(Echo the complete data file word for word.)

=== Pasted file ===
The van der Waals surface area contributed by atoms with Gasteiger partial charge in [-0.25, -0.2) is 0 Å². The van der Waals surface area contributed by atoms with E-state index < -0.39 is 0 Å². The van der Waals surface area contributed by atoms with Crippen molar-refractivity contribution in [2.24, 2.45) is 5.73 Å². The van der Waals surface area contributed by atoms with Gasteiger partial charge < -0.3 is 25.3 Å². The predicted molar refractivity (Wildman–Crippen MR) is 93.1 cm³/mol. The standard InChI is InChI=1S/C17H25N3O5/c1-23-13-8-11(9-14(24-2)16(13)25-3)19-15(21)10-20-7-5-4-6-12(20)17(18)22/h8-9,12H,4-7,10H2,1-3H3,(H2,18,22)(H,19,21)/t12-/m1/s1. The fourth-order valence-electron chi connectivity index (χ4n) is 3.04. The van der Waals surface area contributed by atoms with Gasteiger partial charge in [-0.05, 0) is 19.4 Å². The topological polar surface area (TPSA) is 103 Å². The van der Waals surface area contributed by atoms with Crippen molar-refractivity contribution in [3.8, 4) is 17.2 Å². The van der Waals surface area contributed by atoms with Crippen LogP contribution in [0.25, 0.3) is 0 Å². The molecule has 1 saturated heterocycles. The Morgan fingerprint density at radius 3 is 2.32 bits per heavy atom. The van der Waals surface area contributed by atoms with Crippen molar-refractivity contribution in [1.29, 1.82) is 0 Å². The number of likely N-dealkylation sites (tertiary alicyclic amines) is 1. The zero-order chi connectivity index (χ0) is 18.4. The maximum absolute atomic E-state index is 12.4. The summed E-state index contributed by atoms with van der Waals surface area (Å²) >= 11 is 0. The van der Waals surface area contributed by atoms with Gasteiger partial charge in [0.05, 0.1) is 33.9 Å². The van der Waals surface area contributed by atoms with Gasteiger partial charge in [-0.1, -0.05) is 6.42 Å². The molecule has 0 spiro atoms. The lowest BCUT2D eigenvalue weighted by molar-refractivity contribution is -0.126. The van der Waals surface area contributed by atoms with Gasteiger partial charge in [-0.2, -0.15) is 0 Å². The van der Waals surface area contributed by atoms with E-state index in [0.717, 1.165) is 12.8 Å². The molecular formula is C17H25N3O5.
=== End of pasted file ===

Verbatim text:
The van der Waals surface area contributed by atoms with Gasteiger partial charge in [-0.25, -0.2) is 0 Å². The van der Waals surface area contributed by atoms with E-state index < -0.39 is 0 Å². The van der Waals surface area contributed by atoms with Crippen molar-refractivity contribution in [2.24, 2.45) is 5.73 Å². The van der Waals surface area contributed by atoms with Gasteiger partial charge < -0.3 is 25.3 Å². The predicted molar refractivity (Wildman–Crippen MR) is 93.1 cm³/mol. The standard InChI is InChI=1S/C17H25N3O5/c1-23-13-8-11(9-14(24-2)16(13)25-3)19-15(21)10-20-7-5-4-6-12(20)17(18)22/h8-9,12H,4-7,10H2,1-3H3,(H2,18,22)(H,19,21)/t12-/m1/s1. The fourth-order valence-electron chi connectivity index (χ4n) is 3.04. The van der Waals surface area contributed by atoms with Gasteiger partial charge in [-0.05, 0) is 19.4 Å². The topological polar surface area (TPSA) is 103 Å². The van der Waals surface area contributed by atoms with Crippen molar-refractivity contribution in [3.8, 4) is 17.2 Å². The van der Waals surface area contributed by atoms with Crippen LogP contribution in [0.25, 0.3) is 0 Å². The molecule has 1 saturated heterocycles. The Morgan fingerprint density at radius 3 is 2.32 bits per heavy atom. The van der Waals surface area contributed by atoms with Crippen molar-refractivity contribution in [1.29, 1.82) is 0 Å². The number of likely N-dealkylation sites (tertiary alicyclic amines) is 1. The zero-order chi connectivity index (χ0) is 18.4. The maximum absolute atomic E-state index is 12.4. The summed E-state index contributed by atoms with van der Waals surface area (Å²) >= 11 is 0. The van der Waals surface area contributed by atoms with Gasteiger partial charge in [0.05, 0.1) is 33.9 Å². The van der Waals surface area contributed by atoms with Gasteiger partial charge in [-0.1, -0.05) is 6.42 Å². The molecule has 0 spiro atoms. The lowest BCUT2D eigenvalue weighted by molar-refractivity contribution is -0.126. The van der Waals surface area contributed by atoms with Gasteiger partial charge in [-0.2, -0.15) is 0 Å². The van der Waals surface area contributed by atoms with E-state index in [0.717, 1.165) is 12.8 Å². The molecular formula is C17H25N3O5.